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October 21, 2020

Healthy ways to keep in touch with loved ones while social distancing

Mental Health Social Distancing

Content sponsored by IBC - Native (195x33)

Woman talking on a video conference Matilda Wormwood/

In 2020, a whole new phrase has entered our collective vocabulary: “social distancing.” Due to the global outbreak of the COVID-19 pandemic, the past several months have dramatically altered many aspects of our daily lives: tables spread apart in restaurants, limited capacity in stores, and a temporary halt to live events and large gatherings.

While those signs of social distancing are most obvious, there is a toll that weighs heavily even without a daily reminder: being apart from some of our loved ones.

If you have family members susceptible to COVID-19 — whether it’s because they are older, have a comorbidity, or live so far away that travel during the pandemic isn’t practical — it may now be months since you’ve had the opportunity to see them. Fortunately, there are ways to keep in touch during this period of social distancing.


While many of us already feel like we spend the whole day video conferencing for school or work, technology offers an amazing way to keep in touch. Seeing another person’s face while speaking makes both parties feel more connected to each other. Visual cues and body language are important in communication, and at a time where it’s reasonable to have concern for your loved ones, seeing them can help put everyone’s anxieties at ease.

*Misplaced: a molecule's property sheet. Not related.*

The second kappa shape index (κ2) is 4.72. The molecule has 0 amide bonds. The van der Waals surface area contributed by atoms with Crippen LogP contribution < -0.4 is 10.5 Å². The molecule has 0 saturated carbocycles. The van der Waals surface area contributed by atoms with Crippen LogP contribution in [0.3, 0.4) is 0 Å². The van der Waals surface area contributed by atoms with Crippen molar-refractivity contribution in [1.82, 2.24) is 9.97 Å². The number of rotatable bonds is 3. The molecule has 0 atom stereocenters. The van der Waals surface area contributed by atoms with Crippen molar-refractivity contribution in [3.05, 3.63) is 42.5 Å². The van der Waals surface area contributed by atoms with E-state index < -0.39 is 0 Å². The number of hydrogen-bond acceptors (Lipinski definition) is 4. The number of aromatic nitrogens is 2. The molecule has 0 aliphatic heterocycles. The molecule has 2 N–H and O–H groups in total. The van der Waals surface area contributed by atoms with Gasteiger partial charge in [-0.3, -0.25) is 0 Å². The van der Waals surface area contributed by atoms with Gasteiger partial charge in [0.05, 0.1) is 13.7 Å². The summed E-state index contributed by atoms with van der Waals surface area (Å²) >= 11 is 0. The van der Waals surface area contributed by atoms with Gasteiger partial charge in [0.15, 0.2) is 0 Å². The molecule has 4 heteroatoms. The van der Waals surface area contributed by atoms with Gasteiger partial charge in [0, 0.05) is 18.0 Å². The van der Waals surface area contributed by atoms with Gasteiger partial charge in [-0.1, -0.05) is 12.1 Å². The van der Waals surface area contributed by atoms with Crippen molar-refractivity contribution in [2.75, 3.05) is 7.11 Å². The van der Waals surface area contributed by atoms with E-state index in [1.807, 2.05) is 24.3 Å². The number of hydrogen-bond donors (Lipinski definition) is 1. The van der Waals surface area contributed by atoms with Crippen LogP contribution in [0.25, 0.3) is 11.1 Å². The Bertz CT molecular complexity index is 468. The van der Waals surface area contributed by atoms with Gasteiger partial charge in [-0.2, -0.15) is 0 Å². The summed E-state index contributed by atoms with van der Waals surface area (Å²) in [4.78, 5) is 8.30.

Send something special

Make your presence known in a more analog way: send your loved ones something. Delivery services have rapidly grown during COVID-19, which means virtually anything — from flowers to food to books — are available for you to order and send to family members. You could even combine this old-school approach with technology, and coordinate a remote cooking night with common ingredients, or play the same game socially-distanced over video.

Get together — safely

Of course, being socially distant does still allow for some in-person interactions. If your loved ones are within driving distance, you may have the option to safely meet face-to-face if everyone feels comfortable and follows state and city guidelines. With foliage changing colors in Pennsylvania, a socially-distant hike in one of the many parks around Philadelphia is great exercise and follows social distancing guidelines. Small picnics, gathering on a deck or in the backyard, and other small outdoor activities can be done while keeping everyone six feet apart (and wearing their masks!).

A simple phone call or text

A final tip: be spontaneous and show you care. The activities above are great, but require coordination and planning. At a time of isolation, there’s nothing like receiving an unexpected phone call or text message from a loved one to brighten your day — pick up the phone, check in, and stay in touch with people to ensure they’re doing well.

These efforts are healthy both for you and your loved ones. Social distancing, if it becomes isolation, can have negative effects on both your mental and physical health: anxiety, loneliness, and depression. Even though we’re doing things differently, keeping in touch can keep you upbeat and positive as you and your family work toward the day when life returns to something a little bit more “normal.”

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